When you watch the trailer of ‘Begum Jaan’, you will be filled with hope — mostly for Bollywood. And then, you’ll watch the movie and it’s all downhill from there.
‘Begum Jaan’ isn’t just a disappointing movie. No. It is an absolute travesty. It is so wrong on so many levels that you find yourself oscillating between intense anger and unbearable boredom.
Unlike what the trailer would have you believe, ‘Begum Jaan’ is not a tale of courage in the face of life-altering forces. It is, in fact, a tale of unbelievable stupidity that keeps reinforcing many a stereotype often attributed to women. But more on that later.
For now, here’s a laundry list of the many questions that keep popping into your brain even as you’re watching this yawn fest:
What is wrong with Vidya Balan?
Why would an actor work so hard to establish herself as a no-nonsense, serious actor, only to throw all of it out the window? Vidya Balan is not good in this movie. One would even go so far as to say she is bordering on terrible. It’s such a shame when good actors start phoning it in!
She is supposed to be this matriarch-figure brothel madam who runs her business outside the confines of morality, and therefore, outside of the restrictions said morality would impose upon one. Presumably, Begum Jaan runs her brothel without shame and with an iron fist and her character is supposed to have the kind of personality that makes grown men tremble in their boots.
Sadly, none of this is true. She comes off as a mean-spirited has been who pines for the attention of one Raja saheb (played by Naseeruddin Shah), who never really gives her the time of day. She goes from a bold, trash-talking woman to a simpering git as soon as Naseer makes an entry. She then goes on to fall further in one’s esteem by serenading Raja sahab while he sleeps with one of the other girls from her brothel.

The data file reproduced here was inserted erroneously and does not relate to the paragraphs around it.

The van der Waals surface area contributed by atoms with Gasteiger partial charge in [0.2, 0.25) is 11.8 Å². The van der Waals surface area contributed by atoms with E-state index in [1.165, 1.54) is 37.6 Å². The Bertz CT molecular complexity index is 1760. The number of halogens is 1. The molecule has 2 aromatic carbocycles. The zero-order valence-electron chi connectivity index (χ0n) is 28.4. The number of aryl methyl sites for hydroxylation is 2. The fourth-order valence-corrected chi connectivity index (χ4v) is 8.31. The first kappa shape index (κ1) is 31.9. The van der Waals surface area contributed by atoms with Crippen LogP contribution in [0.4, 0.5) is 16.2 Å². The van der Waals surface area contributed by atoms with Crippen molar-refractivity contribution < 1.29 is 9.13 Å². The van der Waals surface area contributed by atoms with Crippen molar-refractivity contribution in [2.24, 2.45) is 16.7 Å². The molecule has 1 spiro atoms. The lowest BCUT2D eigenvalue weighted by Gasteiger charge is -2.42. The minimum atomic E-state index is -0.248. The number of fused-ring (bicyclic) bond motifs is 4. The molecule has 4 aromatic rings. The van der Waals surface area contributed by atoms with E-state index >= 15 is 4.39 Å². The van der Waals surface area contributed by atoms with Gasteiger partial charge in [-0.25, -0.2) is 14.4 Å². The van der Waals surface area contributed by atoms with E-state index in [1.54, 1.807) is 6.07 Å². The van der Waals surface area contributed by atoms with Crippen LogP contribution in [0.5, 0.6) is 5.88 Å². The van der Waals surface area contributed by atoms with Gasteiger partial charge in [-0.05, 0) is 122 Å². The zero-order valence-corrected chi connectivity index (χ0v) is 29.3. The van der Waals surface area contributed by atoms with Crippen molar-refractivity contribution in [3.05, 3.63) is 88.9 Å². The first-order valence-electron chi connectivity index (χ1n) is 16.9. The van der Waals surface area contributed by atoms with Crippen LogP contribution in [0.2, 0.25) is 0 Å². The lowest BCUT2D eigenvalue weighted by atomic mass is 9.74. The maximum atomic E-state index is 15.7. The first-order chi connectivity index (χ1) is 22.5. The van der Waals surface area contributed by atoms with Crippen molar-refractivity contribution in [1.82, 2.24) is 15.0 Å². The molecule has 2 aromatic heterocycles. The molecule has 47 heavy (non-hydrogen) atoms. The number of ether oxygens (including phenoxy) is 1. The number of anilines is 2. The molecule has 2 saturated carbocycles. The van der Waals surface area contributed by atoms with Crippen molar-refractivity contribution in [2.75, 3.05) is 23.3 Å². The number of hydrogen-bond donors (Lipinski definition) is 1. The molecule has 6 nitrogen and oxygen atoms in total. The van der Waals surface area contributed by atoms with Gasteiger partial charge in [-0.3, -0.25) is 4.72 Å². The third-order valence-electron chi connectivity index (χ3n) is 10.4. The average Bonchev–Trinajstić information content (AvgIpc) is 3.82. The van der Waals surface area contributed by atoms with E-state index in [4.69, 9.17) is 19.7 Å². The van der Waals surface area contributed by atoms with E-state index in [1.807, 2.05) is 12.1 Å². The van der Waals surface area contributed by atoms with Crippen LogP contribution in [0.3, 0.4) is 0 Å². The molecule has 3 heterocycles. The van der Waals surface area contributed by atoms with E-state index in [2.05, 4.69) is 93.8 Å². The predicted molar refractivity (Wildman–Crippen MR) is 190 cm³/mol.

So, in a nutshell, Balan is little more than some 1947 version of Viagra. Yeesh!
Why was this movie ever made?
During the many many boring scenes, you might find yourself wondering why they ever made this movie. Your guess, if you have one, is as good as mine!
They’ve taken the very serious, very emotionally-wrought, topic of the Partition and diminished it. They’ve tried to package as a brave fight put up against the establishment by a bunch of women, and prostitutes at that. And all they’ve really managed to do is look really stupid. When Balan isn’t busy making oblique references to her menstrual cycle, or when Gauhar Khan isn’t busy giving her pimp lessons in biology, all these women are really doing is screaming at each other or at invisible forces just outside their gates.
Why must they insist on showing women as stupid, brainless creatures?
Then there’s this empowering moment when the women decide to learn how to fire rifles in order to protect themselves when the time comes. There’s a lot of oohing and aahing about the guns and their kickback (recoil) and such. And when the time comes, these women stand and fire hundreds of rounds into the air without ever really hitting anyone. Flustered and angry, they then abandon their posts, step out into the open courtyard, scream like banshees, and get killed like the sitting ducks they are. Wah!